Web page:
In the event-driven world, there is a similar way to make sure of this. Your table event subscribers come with a particular RunTrigger parameter, so take advantage of it:

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A complaint that you may put here is “yes, fine, I can do it for my code, but how do I make sure 3rd party add-ins do the same”?

The answer is – you don’t. And you don’t have to.

An add-in that introduces the cascade will also suffer from the cascade, and whoever wrote it will have to resort to the IF NOT RunTrigger THEN EXIT pattern to solve their problem before it comes anywhere near becoming your problem.

Yes – I hear you – a cascade does not have to be direct, it can be circular. Like, modification of Vendor triggers modification of Item, and modification of Item triggers modification of Vendor.

Still, nothing to worry about. A single IF NOT RunTrigger THEN EXIT (yours) will take care of breaking the cascade

And yes – I hear you – it’s okay if you own the code, so you put this RunTrigger check; but there may be two separate add-ins that introduce circular cascade, and you don’t control the code. For example:

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If these two come from two separate add-ins, then indeed, there is nothing you can do. If this ends up in your database, you’re toast.

However, it’s still not an excuse for you to not do the RunTrigger check in the code you write. You must do it, if for no other reason, then simply because that’s the real “translation” of the “old” in-place table trigger customization into the new event-driven architecture.

Think of it like this: in the old days it was as easy to cause circular database updates by calling MODIFY(TRUE) on any record from OnModify trigger of any table. And while you could make sure to call MODIFY(FALSE), you could not make sure that two separate add-ins did not accidentally do MODIFY(TRUE). So – this is not a new problem, it’s an old problem, just in different outfit.

The same way MODIFY(TRUE) was a bad practice in the old days, not checking for RunTrigger is a bad practice in these days. Remember it. And then apply it.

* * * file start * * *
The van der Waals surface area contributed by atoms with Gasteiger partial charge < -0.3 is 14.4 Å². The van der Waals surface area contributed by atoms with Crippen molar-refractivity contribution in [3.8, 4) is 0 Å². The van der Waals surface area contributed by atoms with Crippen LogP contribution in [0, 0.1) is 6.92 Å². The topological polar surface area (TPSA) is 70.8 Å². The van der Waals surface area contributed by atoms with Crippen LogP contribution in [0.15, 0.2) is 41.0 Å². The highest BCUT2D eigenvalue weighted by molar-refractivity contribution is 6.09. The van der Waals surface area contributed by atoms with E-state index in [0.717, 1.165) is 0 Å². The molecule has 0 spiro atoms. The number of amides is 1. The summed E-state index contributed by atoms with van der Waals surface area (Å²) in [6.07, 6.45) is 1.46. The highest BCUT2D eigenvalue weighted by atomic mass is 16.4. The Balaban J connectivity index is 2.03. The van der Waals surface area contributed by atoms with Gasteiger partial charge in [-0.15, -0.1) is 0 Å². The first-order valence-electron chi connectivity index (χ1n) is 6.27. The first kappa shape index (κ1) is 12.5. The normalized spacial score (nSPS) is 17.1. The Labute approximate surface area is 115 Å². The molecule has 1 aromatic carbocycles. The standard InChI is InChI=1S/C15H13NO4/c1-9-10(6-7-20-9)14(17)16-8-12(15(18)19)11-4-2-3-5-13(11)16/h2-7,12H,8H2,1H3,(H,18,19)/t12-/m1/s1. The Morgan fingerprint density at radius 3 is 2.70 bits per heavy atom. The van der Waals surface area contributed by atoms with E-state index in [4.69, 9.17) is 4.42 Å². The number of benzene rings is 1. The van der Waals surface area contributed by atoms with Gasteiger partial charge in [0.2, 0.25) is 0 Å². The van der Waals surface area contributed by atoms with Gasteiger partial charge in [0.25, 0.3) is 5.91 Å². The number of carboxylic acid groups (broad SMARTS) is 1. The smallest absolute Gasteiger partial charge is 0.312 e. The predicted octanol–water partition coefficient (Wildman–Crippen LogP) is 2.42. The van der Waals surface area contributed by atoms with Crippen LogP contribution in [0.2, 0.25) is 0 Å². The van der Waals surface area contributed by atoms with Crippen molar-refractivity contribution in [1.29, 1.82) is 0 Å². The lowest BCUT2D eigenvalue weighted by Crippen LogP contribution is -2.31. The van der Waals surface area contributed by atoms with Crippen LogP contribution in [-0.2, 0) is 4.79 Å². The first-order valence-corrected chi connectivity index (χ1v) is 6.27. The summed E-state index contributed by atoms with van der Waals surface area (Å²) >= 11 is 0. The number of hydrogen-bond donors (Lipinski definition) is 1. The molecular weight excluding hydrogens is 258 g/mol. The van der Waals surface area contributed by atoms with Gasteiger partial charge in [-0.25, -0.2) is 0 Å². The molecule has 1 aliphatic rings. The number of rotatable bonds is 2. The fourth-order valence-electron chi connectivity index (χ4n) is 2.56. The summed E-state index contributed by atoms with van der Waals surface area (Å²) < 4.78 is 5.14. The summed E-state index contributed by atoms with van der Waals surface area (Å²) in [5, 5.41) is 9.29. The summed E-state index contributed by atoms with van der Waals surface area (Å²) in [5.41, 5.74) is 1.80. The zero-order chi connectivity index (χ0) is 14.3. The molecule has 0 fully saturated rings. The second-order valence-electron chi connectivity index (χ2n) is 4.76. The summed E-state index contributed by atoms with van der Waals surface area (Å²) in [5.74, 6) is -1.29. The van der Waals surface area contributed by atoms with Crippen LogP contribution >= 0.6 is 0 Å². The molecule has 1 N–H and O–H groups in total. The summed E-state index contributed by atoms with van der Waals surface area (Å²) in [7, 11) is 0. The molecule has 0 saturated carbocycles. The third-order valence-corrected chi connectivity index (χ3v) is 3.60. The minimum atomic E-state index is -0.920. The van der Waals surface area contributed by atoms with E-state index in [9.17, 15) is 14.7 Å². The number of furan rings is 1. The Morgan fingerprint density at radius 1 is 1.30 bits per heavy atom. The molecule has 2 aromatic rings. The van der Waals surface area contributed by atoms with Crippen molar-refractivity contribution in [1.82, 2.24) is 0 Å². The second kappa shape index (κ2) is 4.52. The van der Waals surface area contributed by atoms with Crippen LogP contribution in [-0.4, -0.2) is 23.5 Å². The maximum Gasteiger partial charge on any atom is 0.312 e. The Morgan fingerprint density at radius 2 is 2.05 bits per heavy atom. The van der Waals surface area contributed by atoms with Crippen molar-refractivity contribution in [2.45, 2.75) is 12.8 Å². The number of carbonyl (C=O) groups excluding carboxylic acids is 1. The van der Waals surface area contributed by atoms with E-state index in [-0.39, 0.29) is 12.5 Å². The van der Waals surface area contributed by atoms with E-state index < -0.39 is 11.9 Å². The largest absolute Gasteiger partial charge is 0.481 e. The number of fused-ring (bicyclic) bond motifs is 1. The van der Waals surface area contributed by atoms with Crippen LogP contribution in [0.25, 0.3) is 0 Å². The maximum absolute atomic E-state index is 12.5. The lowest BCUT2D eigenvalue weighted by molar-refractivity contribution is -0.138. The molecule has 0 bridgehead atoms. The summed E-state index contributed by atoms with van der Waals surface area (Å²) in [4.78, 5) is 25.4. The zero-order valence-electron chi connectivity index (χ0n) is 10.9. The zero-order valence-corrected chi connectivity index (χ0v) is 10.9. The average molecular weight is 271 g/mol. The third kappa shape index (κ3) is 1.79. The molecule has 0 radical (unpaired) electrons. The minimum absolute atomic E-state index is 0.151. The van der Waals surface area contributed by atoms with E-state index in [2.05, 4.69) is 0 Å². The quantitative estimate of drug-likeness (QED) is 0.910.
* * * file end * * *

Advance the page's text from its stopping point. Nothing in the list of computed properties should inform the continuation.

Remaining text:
Yes, MODIFY(TRUE) did have it’s place. As much as there were valid reasons when you would certainly want to write MODIFY(TRUE) there are similar valid reasons when you’d not want to check for RunTrigger and simply unconditionally execute it. However, just as much as you had to be careful about not causing any unintended cascades every time you wrote MODIFY(TRUE) yesterday, you will have to be careful about it every time you intentionally decide to ignore the RunTrigger parameter tomorrow.

Now that I have explained the correct pattern, let me say this: I personally believe this is bad behavior. No matter how much we can get around it, it is still bad behavior. OnAfter table triggers are designed for customization purposes, so we could customize business logic while not changing standard code. An event that happens outside the write operation (while it certainly has its own place in the great scheme of things) is not a correct replacement for the matching table trigger that executes inside the write operation. And that’s all there is to it. It’s just not the same thing.

However, opinion is like a**hole. Everyone’s got one (and everyone thinks everyone else’s stinks).


Read this post at its original location at http://vjeko.com/onafter-table-event-subscriber-patterns-and-antipatterns, or visit the original blog at http://vjeko.com. 5e33c5f6cb90c441bd1f23d5b9eeca34